I think I have more to learn about that one.

Maybe I’ll just leave it at that for this one.

 

Blessings,

Mark

LentBlog Day 40: On Grace- Conduits, not Cups.

2 Corinthians 1:1-7

Check this out:

Blessed be the God and Father of our Lord Jesus Christ, the Father of mercies and the God of all consolation, who consoles us in all our affliction, so that we may be able to console those who are in any affliction with the consolation with which we ourselves are consoled by God. NRSV

Here’s the dynamic: Paul praises God, who consoles him in his sufferings. God helps Paul, and Paul in turn helps others. God’s help for Paul in his suffering results in Paul helping others in their sufferings.

I’m reminded of a thought my friend Oliver Phillips once said while preaching at the church I pastored. He said, “God’s grace is always on the move. It’s always going through you on its way to someone else.”

Dr. Charles Gailey, missions prof at Nazarene Seminary when I was there, used to talk about us becoming “conduits of God’s grace.” A conduit is a pipe… its pipepurpose is to facilitate the flow of water (or something) from one place to another. As the pipe fulfills it’s purpose as a conduit, it winds up being full itself… but it’s a different kind of  “full.” It’s a full that is being filled, not just a static, full vessel. The fullness experienced by the conduit is one of continual renewal and re-filling.

And I see that dynamic in this passage. See, we tend to thing God wants to help just us. As if answering my prayer or meeting my need is the point of this whole thing. That’s a bad tendency. If Paul really means what he says here, God’s consolation for Paul (grace) is working through him to help others. It’s not just for him… it’s always on its way to someone else. And it is impossible to a) acknowledge that fact and b) participate in it if we are so focused on ourselves and our needs that we ignore the other. We need to recognize our role as conduits, not cups.

It’s almost as if Paul is really serious about the faith being way more an “us” thing than a “me” thing.

Blessings,

Mark

LentBlog ’14; Day 37: On Clay Jars and the Source of Theology.

2 Corinthians 4:1-12

This passage is pretty special to me. Not just because Paul makes his argument so well… but that it reflects and informs a major theme my theological life.

See, I believe quite strongly as a pastor-type that one of our primary roles is that of theologian. (Lots to unpack there, but I’ll spare you.) I believe everything the church says and does is first of all theology: Words from/of/about God.

I also believe Barth is right in Evangelical Theology that all (ALL) theological words are preceded by the Word (that is, Jesus) who inspires them, provokes them, and makes them possible. All theology is in response to the Word which comes to us first. And for our theological words to be anywhere close to accurate visa-vis God, they must be inSpired in the moment.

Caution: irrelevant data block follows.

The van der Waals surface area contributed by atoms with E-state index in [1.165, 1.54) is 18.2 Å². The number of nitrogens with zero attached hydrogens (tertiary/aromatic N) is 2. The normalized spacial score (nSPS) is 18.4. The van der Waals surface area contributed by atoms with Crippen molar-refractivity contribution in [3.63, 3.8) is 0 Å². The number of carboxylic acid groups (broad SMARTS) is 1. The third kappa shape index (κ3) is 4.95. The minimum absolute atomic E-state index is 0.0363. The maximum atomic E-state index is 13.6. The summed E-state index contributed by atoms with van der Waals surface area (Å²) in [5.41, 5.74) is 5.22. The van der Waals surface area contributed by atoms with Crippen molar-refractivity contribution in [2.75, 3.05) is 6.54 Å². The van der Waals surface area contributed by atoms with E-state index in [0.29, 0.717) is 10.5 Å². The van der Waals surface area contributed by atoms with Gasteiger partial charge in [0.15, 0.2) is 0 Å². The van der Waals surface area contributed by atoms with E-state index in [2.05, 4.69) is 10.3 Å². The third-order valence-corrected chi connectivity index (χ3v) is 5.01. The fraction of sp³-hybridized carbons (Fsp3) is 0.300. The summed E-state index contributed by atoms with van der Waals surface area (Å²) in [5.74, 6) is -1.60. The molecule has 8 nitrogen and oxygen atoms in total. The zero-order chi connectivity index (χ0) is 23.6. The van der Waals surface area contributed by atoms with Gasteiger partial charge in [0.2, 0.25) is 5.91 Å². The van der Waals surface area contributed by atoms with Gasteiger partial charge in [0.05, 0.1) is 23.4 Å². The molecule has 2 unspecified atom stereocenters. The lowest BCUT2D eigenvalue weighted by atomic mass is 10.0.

And I think that’s what Paul is saying here.

He’s in the middle of this case where he says his words are not his own. He isn’t peddling the Gospel like a vacuum cleaner salesman. The authority comes from Christ himself.

And so we have 2 Corinthians 4:

But we have this treasure in clay jars, so that it may be made clear that this extraordinary power belongs to God and does not come from us. We are afflicted in every way, but not crushed; perplexed, but not driven to despair; persecuted, but not forsaken; struck down, but not destroyed; 10 always carrying in the body the death of Jesus, so that the life of Jesus may also be made visible in our bodies. 11 For while we live, we are always being given up to death for Jesus’ sake, so that the life of Jesus may be made visible in our mortal flesh. 12 So death is at work in us, but life in you.  NRSVclay pot

We have this treasure… this Gospel… this Word from/of God… this theology… in a clay jar to prove it’s not from us. It’s not ours. It’s not even really on-loan to us. It’s given by the Father, through the Spirit and in Christ, to us in the moment. 

That’s why I’ve always said stuff like, “I think God might be saying….” Because I might be wrong. The power and authority are GOD’S, not mine.

And I think us theologians need to hear that every once in  a while.

Blessings,

Mark

LentBlog ’14, Day 36: On Veils and Jesus

2 Corinthians 3:7-18

 

Boy, am I tired this evening, and I’ve got a lot on my mind… Annnd this passage from 2 Corinthians 3 isn’t particularly ringing my bell tonight. But the purpose of this blog isn’t to write something earth-shakingly profound each night, but to be accountable for engaging these daily passages, so here goes.

I just finished leading a study of Exodus, and we worked through the whole Moses/veil passage. The idea was the presence of God would descend upon the Tent of meeting. Moses would go in the tent to hear from God. Moses would come out of the tent with his face glowing because of the Glory of God. Then Moses would cover his face with a veil, shielding the people from the intensity of God’s Glory. The thought in this passage is the reason for the veil was because the people were hard-hearted and couldn’t stand the intensity of God’s Glory. That’s true in the Exodus passage, too. They were a whining, complaining, mostly faithless, idolatrous, stiff-necked people. It’s not a stretch for me to imagine God’s Glory being too intense for them to handle. And according to this passage, it’s still to intense for them to handle.

Only in Christ is the veil removed. Only in Jesus does the fullness of God dwell bodily among us. Christ is the image (Greek word: ICON) of the invisible God.  No one has seen God, but Christ has made Him known, and we have seen His Glory… the Glory as of the only Son. (John 1). Only in Christ is there a possibility for the veil to be removed… which means, Christ not only brings the fullness of God to the table, He brings the possibility and capability of comprehending God in the first place. I guess, to me, this means we better be careful saying we know anything about/of/from God outside of Jesus.

 

That’ll take our humanistic-trending theology down a notch or two.

 

Blessings,

Mark